“There’s a great crop of USA players going through the league right now, so there’s definitely some positives and a nucleus that’s turning into some great NHL players, let alone international,” Modano said. “There’s a bright future there.”
And it’s one he’d like to be a part of, acknowledging that he would probably be interested in remaining involved with USA Hockey in some capacity, perhaps in a supporting role for a younger-age international tournament.
“We’ll see, we’ve had some talks about that, but that’s something that kind of intrigues me a little bit,” admitted Modano, who became just the second U.S.-born player ever selected first overall at the NHL Entry Draft, when the North Stars chose him first in 1988.
“You’re working with young kids, maybe the World Juniors or the under-18 teams - that’s always rewarding when you can pass on a little bit of knowledge to some up-and-comers. It’s short-term, those are short tournaments, so it’s not too demanding a year-round commitment, but that’s something that could be interesting and fun to be a part of. That’s probably something that I’ll talk to them about in the fall.”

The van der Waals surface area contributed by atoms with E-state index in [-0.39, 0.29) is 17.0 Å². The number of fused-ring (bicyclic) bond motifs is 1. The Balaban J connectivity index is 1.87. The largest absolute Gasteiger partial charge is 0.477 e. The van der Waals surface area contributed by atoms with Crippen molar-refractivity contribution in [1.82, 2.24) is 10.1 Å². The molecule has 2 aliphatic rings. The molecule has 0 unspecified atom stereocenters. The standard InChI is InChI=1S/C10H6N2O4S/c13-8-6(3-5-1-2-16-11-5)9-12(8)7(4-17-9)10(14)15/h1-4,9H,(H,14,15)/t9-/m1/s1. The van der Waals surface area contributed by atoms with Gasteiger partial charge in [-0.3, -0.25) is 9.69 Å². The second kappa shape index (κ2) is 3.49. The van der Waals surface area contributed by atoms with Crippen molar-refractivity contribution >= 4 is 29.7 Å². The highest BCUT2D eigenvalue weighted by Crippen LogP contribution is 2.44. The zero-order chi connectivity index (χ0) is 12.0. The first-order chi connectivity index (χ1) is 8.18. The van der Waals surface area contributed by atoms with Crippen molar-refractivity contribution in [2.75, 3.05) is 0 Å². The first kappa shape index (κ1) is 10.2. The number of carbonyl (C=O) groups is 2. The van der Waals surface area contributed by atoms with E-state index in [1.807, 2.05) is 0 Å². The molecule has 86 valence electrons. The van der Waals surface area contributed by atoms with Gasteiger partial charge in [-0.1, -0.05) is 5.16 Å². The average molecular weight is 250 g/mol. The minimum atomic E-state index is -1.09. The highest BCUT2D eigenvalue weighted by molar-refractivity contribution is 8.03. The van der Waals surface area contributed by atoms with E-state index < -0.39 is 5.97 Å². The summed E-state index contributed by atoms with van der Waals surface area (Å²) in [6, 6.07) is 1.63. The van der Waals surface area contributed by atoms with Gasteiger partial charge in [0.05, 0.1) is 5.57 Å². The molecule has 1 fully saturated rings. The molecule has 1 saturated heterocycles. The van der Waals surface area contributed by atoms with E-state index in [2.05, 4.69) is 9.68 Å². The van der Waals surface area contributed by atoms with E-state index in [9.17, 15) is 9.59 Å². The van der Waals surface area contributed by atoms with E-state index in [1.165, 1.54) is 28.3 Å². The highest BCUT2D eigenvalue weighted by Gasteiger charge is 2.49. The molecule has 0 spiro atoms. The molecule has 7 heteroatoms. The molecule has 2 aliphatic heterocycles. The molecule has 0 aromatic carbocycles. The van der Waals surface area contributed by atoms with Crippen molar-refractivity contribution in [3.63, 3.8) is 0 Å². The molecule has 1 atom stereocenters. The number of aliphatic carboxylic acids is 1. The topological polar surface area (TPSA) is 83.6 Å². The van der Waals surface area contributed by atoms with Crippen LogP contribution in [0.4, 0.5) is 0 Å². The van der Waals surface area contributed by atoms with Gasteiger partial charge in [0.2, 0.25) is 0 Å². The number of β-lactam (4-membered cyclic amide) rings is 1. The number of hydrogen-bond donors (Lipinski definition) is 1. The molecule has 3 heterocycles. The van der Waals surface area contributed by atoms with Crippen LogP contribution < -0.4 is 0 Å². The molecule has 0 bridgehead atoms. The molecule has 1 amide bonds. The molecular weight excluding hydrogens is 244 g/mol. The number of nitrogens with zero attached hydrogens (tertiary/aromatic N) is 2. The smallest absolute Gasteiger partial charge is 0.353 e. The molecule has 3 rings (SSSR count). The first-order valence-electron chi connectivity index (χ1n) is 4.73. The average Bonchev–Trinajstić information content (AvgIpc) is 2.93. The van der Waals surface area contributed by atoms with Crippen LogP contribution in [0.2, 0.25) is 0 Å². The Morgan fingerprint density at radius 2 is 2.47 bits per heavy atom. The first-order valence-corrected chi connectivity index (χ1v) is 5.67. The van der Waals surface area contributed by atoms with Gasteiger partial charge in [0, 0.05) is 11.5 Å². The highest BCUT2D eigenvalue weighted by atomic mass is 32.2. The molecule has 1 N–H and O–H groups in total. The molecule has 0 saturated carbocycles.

There’s no question a man with his experience and on-ice wisdom will have much to share to the next generation of American stars.
And what does he miss most about not playing anymore? The thrill of skating in the high-stakes pressure-cooker that is the NHL playoffs.
“I think it’s more the games and playoffs, that’s kind of what you lived for as you got older,” said Modano, who totaled four goals and 15 points in 40 games for the Red Wings his final year.
That’s what you remember, when you had success and a lot of fun playing the game. That was the best time, in the spring. One more deep run in the playoffs would be fun, especially here in Dallas, where we had some great runs. The playoff years were a lot of fun, the atmosphere in this town was something that we still talk about.
“It’s been hard to let go.”